Football hopeful playing in Rio for family's future
Jul 3, 2014 at 11:35a ET
Traveling to Rio de Janeiro for the World Cup is much more than just a trip for Miguel Calero Montiel. In a few days, Miguel will board a plane to leaveSpain and his family for the first time—which is a special preoccupation for him in these times of crisis in his country.
“I’m preparing myself physically and also psychologically to cross the Atlantic and travel so many kilometers. I’m convincing myself that my parents, sisters and nieces will be fine when I leave and will be even better when I get back home,” says Miguel.
This 19-year-old boy has never been apart from his family, who are highly affected by the difficult economic situation in Spain.
“Everything is complicated here, it’s not a good time and at home the crisis has especially hit us. That’s why I think a lot about what comes next. I intend not only to go to Brazil to play 4 on 4 but also to struggle for a future for me and for my family,” explains Miguel.
He knows the trip lasts “only ten days,” during which he will always be thinking about them. He also knows that this is a great opportunity for a possible professional career as soccer player—his big dream. With this aim in mind, Miguel keeps on training every day to improve his playing and keep up his physical condition so that he is in top shape when he arrives in Brazil.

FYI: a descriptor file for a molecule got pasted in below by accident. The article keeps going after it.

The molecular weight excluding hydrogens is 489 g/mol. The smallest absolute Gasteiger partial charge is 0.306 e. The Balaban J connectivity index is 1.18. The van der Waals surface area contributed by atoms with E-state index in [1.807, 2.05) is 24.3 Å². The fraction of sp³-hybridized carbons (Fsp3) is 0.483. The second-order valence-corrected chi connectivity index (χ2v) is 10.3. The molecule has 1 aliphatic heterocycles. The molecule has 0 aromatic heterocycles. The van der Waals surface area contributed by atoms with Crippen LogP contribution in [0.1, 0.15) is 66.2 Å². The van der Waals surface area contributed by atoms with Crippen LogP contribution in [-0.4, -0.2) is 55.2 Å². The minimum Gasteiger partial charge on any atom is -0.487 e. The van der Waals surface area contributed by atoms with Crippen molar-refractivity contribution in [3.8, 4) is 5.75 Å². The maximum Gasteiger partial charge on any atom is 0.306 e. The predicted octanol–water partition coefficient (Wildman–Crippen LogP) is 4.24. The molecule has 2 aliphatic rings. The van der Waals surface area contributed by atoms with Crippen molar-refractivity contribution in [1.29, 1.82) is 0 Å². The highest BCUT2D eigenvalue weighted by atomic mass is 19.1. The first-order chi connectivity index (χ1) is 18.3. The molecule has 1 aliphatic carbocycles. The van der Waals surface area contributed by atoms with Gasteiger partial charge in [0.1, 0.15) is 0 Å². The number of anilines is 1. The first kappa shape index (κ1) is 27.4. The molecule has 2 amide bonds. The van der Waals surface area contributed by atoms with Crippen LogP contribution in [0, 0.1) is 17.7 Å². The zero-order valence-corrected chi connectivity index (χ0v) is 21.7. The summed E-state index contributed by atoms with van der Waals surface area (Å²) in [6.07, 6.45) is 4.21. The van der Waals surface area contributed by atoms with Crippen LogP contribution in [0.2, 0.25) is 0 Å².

Miguel is sure that the trip to Rio will be an excellent opportunity to meet players from other parts of the world. He already had a chat through Skype with Jordan Mariani, the Argentine soccer player selected to participate in Every Street United.
“I know they are very good at ball tricks and I’d like to learn from them as well as teach them some of my tricks, as a kind of exchange,” he says as he dreams nervously about the date to get on the plane. He also dreams that the match he will play will open doors for him and that—once back in Spain from Brazil—he will receive a call to play professionally for a club. “If not,” he says, “someone may offer me a job to help my family. It is very hard to see that your nieces are hungry or ask for a toy and you have to say ‘no’ as an answer.”